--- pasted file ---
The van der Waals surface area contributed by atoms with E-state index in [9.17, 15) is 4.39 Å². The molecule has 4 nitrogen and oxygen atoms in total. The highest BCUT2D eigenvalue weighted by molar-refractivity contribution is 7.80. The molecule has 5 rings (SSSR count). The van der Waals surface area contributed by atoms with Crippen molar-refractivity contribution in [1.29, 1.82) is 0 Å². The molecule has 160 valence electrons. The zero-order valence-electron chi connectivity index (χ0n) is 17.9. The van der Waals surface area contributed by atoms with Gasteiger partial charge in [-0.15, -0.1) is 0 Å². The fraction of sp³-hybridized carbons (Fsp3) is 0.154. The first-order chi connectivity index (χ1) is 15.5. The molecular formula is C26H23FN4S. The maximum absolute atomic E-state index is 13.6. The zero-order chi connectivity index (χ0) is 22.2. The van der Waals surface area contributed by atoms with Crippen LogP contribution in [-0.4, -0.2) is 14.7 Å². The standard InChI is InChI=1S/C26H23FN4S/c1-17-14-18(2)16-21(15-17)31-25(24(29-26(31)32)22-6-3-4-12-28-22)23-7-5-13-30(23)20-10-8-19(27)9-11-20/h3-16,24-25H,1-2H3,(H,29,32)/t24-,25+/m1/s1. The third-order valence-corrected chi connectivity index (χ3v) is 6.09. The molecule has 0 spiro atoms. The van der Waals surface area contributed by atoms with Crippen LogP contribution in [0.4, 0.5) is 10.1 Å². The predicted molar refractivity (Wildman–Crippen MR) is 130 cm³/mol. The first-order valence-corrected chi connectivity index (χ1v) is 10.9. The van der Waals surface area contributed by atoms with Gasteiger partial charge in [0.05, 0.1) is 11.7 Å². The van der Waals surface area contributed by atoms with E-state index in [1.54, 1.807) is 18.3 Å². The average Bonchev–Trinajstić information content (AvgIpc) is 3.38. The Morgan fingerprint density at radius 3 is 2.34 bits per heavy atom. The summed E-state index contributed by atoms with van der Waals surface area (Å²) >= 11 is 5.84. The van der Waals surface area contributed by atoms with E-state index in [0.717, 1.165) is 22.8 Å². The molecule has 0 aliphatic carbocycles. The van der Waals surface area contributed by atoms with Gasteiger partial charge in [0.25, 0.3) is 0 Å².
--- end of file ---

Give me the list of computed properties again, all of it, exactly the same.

The van der Waals surface area contributed by atoms with E-state index in [9.17, 15) is 4.39 Å². The molecule has 4 nitrogen and oxygen atoms in total. The highest BCUT2D eigenvalue weighted by molar-refractivity contribution is 7.80. The molecule has 5 rings (SSSR count). The van der Waals surface area contributed by atoms with Crippen molar-refractivity contribution in [1.29, 1.82) is 0 Å². The molecule has 160 valence electrons. The zero-order valence-electron chi connectivity index (χ0n) is 17.9. The van der Waals surface area contributed by atoms with Gasteiger partial charge in [-0.15, -0.1) is 0 Å². The fraction of sp³-hybridized carbons (Fsp3) is 0.154. The first-order chi connectivity index (χ1) is 15.5. The molecular formula is C26H23FN4S. The maximum absolute atomic E-state index is 13.6. The zero-order chi connectivity index (χ0) is 22.2. The van der Waals surface area contributed by atoms with Crippen LogP contribution in [-0.4, -0.2) is 14.7 Å². The standard InChI is InChI=1S/C26H23FN4S/c1-17-14-18(2)16-21(15-17)31-25(24(29-26(31)32)22-6-3-4-12-28-22)23-7-5-13-30(23)20-10-8-19(27)9-11-20/h3-16,24-25H,1-2H3,(H,29,32)/t24-,25+/m1/s1. The third-order valence-corrected chi connectivity index (χ3v) is 6.09. The molecule has 0 spiro atoms. The van der Waals surface area contributed by atoms with Crippen LogP contribution in [0.4, 0.5) is 10.1 Å². The predicted molar refractivity (Wildman–Crippen MR) is 130 cm³/mol. The first-order valence-corrected chi connectivity index (χ1v) is 10.9. The van der Waals surface area contributed by atoms with Gasteiger partial charge in [0.05, 0.1) is 11.7 Å². The van der Waals surface area contributed by atoms with E-state index in [1.54, 1.807) is 18.3 Å². The average Bonchev–Trinajstić information content (AvgIpc) is 3.38. The Morgan fingerprint density at radius 3 is 2.34 bits per heavy atom. The summed E-state index contributed by atoms with van der Waals surface area (Å²) >= 11 is 5.84. The van der Waals surface area contributed by atoms with E-state index in [0.717, 1.165) is 22.8 Å². The molecule has 0 aliphatic carbocycles. The van der Waals surface area contributed by atoms with Gasteiger partial charge in [0.25, 0.3) is 0 Å².